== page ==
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Making the decision to enroll in a private, Catholic high school is an exciting one, but it also comes with its questions and challenges. Light on The Hill is designed to keep prospective and current students — and their parents — up-to-date on news, thoughts, and events relevant to the mission and values at St. Lawrence Seminary High School. 

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STEM/STREAM Education at St. Lawrence Seminary

a teacher dissecting a heart in front of students

Currently, there’s a large push in education for more STEM-based curriculum (and even more recently, that’s expanded into STREAM). But what does this mean? What does it look like? And how does St. Lawrence Seminary use this curriculum? This article will break it all down.

What is STEM/STREAM?

STEM education is an educational curriculum of science, technology, engineering and math. Students in STEM programs may have more experiential learning opportunities, but they are limited to only these subjects. Our economy requires so much more than an understanding of these areas – it requires application, creation and ingenuity. 

STREAM education is an approach to learning that uses science, technology, engineering, the arts and mathematics as access points for guiding student inquiry, dialogue and critical thinking. It also incorporates reading, writing and religion. Using STREAM education results in students who take thoughtful risks, engage in experiential learning, persist in problem-solving, embrace collaboration, and work through the creative process. These are the innovators, educators, leaders, and learners of the 21st century! At St. Lawrence Seminary, we use STREAM curriculum.

STEM/STREAM at St. Lawrence Seminary

STREAM is integrated into the core curriculum of all St. Lawrence Seminary classes. While only three years of math and science are required, 90% of our students will take four years of each.  Being able to think, write and speak in each discipline is part of the STREAM process that is taught within our curriculum.

Some of how we use STEM/STREAM in all our courses is as follows:

  • Students read novels to understand emotions and how people interact  
  • Students are educated about history, not for the dates, but do understand how we got were we are, what has been tried in the past and how to collaborate together.
  • Students learn math, not to solve math problems, but to use that ability to solve problems that affect people 
  • Students study science to appreciate the wonder that we live in and to use that knowledge to help people 
  • Students perform music or create works of art not just for their beauty, but because it allows them to be creative 

We also have a few programs above-and-beyond our core curriculum that further students’ understanding of these topics.

Elective Courses

We a wide array of elective courses for students that fall under the STEM/STREAM umbrella:

  • Woodshop
  • Advanced Woodshop
  • Art
  • Advanced Art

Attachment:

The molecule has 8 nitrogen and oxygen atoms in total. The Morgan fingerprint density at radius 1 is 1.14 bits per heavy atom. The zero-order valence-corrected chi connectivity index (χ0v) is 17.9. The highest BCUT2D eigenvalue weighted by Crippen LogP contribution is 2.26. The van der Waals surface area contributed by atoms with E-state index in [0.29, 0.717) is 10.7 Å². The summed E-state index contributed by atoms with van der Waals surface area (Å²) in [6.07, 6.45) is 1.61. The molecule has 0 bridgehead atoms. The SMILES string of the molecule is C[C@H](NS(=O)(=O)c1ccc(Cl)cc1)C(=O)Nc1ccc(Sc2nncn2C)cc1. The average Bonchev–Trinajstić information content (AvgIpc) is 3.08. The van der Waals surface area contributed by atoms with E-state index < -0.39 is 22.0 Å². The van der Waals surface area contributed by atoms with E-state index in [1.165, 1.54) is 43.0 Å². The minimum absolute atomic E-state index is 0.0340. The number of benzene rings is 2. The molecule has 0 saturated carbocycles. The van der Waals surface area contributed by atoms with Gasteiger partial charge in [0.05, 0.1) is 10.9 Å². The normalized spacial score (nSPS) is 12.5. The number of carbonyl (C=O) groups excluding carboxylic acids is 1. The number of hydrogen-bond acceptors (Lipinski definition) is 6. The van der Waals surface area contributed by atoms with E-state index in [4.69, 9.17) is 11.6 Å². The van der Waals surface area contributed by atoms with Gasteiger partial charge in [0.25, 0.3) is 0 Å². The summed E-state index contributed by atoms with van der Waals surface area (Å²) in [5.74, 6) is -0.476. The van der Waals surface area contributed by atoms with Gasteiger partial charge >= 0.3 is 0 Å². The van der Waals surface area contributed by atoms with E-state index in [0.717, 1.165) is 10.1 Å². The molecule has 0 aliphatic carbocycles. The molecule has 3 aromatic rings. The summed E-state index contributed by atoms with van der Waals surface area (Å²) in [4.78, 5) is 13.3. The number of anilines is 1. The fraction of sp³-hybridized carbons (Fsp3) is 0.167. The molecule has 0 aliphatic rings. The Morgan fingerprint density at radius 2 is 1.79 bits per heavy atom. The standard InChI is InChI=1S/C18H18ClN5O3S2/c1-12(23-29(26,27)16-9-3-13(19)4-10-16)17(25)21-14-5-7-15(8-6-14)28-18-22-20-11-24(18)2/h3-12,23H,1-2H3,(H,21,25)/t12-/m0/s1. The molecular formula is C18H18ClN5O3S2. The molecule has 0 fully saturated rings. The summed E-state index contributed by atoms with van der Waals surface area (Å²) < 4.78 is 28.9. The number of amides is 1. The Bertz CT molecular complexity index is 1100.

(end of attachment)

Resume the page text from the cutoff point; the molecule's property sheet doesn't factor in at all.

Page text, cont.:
• Mechanical Drawing
  • Advanced Mechanical Drawing
  • Accounting
  • Business Law
  • Advanced Computer Applications
  • Creating Writing
  • Social Problems I & II
  • Psychology I & II
  • Economics
  • Trigonometry 
  • Probability and Statistics
  • Project Design
  • Literary Genres
  • World Literature
  • Modern World Literature
  • Introduction to Christian Theology.

Three of these elective courses are strongly rooted in STEM/STREAM:  Mechanical Drawing, Advanced Computer Applications and Project Design. 

Mechanical Drawing deals with design. Students learn Autodesk Fusion 360 from which they will design a project and use the 3D printer to create it. 

Advanced Computer Applications teaches a wide sampling of programing, web design, data management and computer ethical issues. 

Project Design brings in collaboration, project management, an understanding of what has led to a problem, how the solution will impact society. One project was to create a game show buzzer type device.  While a basic electrical engineering problem, the students had to also report on the effect of mining to obtain the wire on both the environment and people. 

All are designed to enhance critical thinking skills and finding new ways to solve old problems.

Capstone Projects

At the end of the year, students complete their capstone projects, which often involve STEM learning. This past year the projects included Embryonic Stem Cell ResearchClimate Change and Access to Clean Water in the Developing World

This research project enables students to gather information from reliable sources, synthesize such information as well as propose and action plan for dealing with the concern. 

While many people focus on STEM, STREAM allows for the inclusion of many more subjects. By integrating these subjects together, students have a more eminent approach to problems and a large cache of various types of problem-solving skills.

Learn more about STEM/STREAM programs and our entire curriculum with the Parent’s Guide to SLS.

Parents Guide Cover

Download the Guide Now


St. Lawrence Seminary is an all boys Catholic boarding school located in Mt. Calvary, Wisconsin. We welcome students from Minnesota, Illinois and across the United States. Inspired by the Gospel of Jesus Christ and the example of St. Francis of Assisi, St. Lawrence Seminary provides a residential college preparatory education in a living Catholic community nurturing mature, well-rounded men of faith. See if St. Lawrence is right for you and your son.

This entry was posted in Academics on June 17, 2020 by Francisco Sauceda